He was one of the nation’s top business leaders, a civic giant in Syracuse and an avid supporter of Syracuse University. Julius “Jules” Pericola, who was beloved in the Orange community, serving on the Board of Trustees from 1981 to…
School of Education, Athletics, Driver’s Village Support Otto’s Reading Kickoff for Local Schools
Otto, the Syracuse mascot, doesn’t speak, so it may be difficult to assess how well Otto can read.
But Otto clearly recognizes the value of reading, and a December 2016 visit to Ed Smith Elementary School in Syracuse thrilled the third- and fourth-graders who had scored the highest participation rate in Otto’s Fall Reading Kickoff. The School of Education (SOE), SU Athletics and Driver’s Village in Cicero organized the reading program.
“Some of the fourth-graders who thought they were too cool to get excited about meeting Otto ended up being very excited,” says Gerri Berish ’87 G’89, a fourth-grade teacher at Ed Smith. “He was very playful, and kids loved getting hugs from him.”
The SOE invited schools to participate in the one-month program. Students would read at least 20 minutes every night and complete a weekly summary of what they read. They filled out paper footballs to track how much they read and posted the footballs on their lockers and in classrooms.
Otto, photographers from cuse.com and officials from Driver’s Village visited to celebrate Ed Smith’s success and reinforce the importance of reading.
“A couple of students asked me why Otto was visiting and there were all the cameras,” Berish says. “I told them it was because they participated in the reading challenge. And they asked, ‘You mean it’s because we read?’ And I told them, ‘Yes, because you read.’”
Teaching reading is challenging, Berish says. “Students have different reading abilities. We have students who are very below level all the way to students who are reading at high school levels,” she says.
“We also see that our students have very different experiences that lead to these levels”—from homes that encourage reading to homes that don’t to special needs students to immigrant students just learning English.
All but a few of the Ed Smith third- and fourth-graders participated.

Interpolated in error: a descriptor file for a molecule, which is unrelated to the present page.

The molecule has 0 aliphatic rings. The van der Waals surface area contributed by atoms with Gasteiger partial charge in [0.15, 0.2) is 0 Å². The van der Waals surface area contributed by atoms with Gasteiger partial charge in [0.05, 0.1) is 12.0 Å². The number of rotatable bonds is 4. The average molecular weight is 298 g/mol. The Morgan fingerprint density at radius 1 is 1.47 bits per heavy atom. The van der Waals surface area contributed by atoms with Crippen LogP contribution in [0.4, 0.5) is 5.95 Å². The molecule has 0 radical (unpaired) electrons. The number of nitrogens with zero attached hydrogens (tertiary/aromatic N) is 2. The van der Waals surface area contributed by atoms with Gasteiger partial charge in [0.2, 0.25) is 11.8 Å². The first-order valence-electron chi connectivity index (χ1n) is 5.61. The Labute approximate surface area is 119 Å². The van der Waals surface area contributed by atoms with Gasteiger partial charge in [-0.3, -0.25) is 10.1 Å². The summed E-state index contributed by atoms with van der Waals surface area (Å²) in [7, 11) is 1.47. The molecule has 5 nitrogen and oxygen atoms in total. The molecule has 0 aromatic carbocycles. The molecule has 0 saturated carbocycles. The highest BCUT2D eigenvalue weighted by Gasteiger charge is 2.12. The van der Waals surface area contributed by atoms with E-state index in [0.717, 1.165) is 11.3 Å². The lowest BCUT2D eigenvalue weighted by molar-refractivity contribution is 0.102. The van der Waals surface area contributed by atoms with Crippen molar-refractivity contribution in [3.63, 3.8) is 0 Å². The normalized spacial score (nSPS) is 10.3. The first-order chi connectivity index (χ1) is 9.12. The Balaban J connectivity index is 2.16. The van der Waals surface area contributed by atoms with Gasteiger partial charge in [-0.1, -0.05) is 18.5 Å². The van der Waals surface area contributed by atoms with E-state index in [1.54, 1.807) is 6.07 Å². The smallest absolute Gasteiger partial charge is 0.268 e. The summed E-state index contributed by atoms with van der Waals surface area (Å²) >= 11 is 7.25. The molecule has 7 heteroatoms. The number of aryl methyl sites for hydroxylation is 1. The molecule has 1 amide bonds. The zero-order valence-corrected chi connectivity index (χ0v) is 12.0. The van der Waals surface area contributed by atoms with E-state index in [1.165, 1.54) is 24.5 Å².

“Kids could read whatever they wanted. They read according to their abilities. We have some students reading picture books and others reading 500-page books,” Berish says. A third-grader read the most—2,500 minutes.
SU Athletics provided free tickets for students to the Florida State football game in November. Family members and school staff received discounted tickets. Driver’s Village presented a $1,000 DonorsChoose.com gift card to the school.
“One of the goals of our partnership with SU Athletics was to create an engaging, educational incentive for Syracuse schools. Otto’s reading program exceeded our expectations, and we were proud to offer a prize to the top school, helping them to purchase the tools necessary to facilitate their students’ reading,” says Ken Ellender, a marketing specialist at Driver’s Village.
With the gift card the school will purchase 15 Amazon Fire tablets and headphones and two charging ports.
Berish says a key concern is the needs of English as a New Language (ENL) students.
“Some students come from places where they did not have many of the same materials we take for granted here, and some had a very limited educational experience before moving here. So having students with little to no English, it is very hard to teach them higher concepts when they cannot visualize some basic places or objects.”
She teaches content subjects that involve much writing, in paragraphs and essays. She envisions the ENL students using tablets with programs that teach basic concepts, while higher-level students, who finish assignments quickly, use tablets to conduct research or use an app that challenges them.
The attention Otto paid the school emphasized the value of reading.
“For some students, I think they saw that reading is highly valued. It is not just something that the teachers say they need. For the students who are voracious readers, I think it just confirmed what they already knew, that reading is important,” Berish says.